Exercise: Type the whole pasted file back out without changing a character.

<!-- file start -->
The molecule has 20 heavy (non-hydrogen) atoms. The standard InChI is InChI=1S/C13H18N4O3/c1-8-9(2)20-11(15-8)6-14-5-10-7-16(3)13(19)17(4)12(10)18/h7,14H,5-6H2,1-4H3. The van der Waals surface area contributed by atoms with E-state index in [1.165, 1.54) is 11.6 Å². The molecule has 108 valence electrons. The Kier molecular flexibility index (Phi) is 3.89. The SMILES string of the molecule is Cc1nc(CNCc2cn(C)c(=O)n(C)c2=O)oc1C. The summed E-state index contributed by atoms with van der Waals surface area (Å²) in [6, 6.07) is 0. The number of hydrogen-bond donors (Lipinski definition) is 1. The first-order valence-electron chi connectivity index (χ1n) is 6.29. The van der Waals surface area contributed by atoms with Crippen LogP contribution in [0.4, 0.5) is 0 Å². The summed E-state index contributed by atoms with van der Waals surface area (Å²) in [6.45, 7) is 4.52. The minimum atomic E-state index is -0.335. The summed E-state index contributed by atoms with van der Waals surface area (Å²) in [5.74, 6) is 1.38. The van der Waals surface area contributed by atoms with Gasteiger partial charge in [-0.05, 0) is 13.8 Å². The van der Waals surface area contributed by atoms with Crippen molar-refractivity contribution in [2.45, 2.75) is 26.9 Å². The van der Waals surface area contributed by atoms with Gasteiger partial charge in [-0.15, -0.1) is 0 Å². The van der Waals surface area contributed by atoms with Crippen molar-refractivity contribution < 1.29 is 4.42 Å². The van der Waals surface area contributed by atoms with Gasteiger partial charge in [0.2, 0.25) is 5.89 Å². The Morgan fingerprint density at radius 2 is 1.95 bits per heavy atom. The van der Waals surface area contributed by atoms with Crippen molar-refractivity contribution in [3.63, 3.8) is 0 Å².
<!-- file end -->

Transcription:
The molecule has 20 heavy (non-hydrogen) atoms. The standard InChI is InChI=1S/C13H18N4O3/c1-8-9(2)20-11(15-8)6-14-5-10-7-16(3)13(19)17(4)12(10)18/h7,14H,5-6H2,1-4H3. The van der Waals surface area contributed by atoms with E-state index in [1.165, 1.54) is 11.6 Å². The molecule has 108 valence electrons. The Kier molecular flexibility index (Phi) is 3.89. The SMILES string of the molecule is Cc1nc(CNCc2cn(C)c(=O)n(C)c2=O)oc1C. The summed E-state index contributed by atoms with van der Waals surface area (Å²) in [6, 6.07) is 0. The number of hydrogen-bond donors (Lipinski definition) is 1. The first-order valence-electron chi connectivity index (χ1n) is 6.29. The van der Waals surface area contributed by atoms with Crippen LogP contribution in [0.4, 0.5) is 0 Å². The summed E-state index contributed by atoms with van der Waals surface area (Å²) in [6.45, 7) is 4.52. The minimum atomic E-state index is -0.335. The summed E-state index contributed by atoms with van der Waals surface area (Å²) in [5.74, 6) is 1.38. The van der Waals surface area contributed by atoms with Gasteiger partial charge in [-0.05, 0) is 13.8 Å². The van der Waals surface area contributed by atoms with Crippen molar-refractivity contribution in [2.45, 2.75) is 26.9 Å². The van der Waals surface area contributed by atoms with Gasteiger partial charge in [-0.15, -0.1) is 0 Å². The van der Waals surface area contributed by atoms with Crippen molar-refractivity contribution < 1.29 is 4.42 Å². The van der Waals surface area contributed by atoms with Gasteiger partial charge in [0.2, 0.25) is 5.89 Å². The Morgan fingerprint density at radius 2 is 1.95 bits per heavy atom. The van der Waals surface area contributed by atoms with Crippen molar-refractivity contribution in [3.63, 3.8) is 0 Å².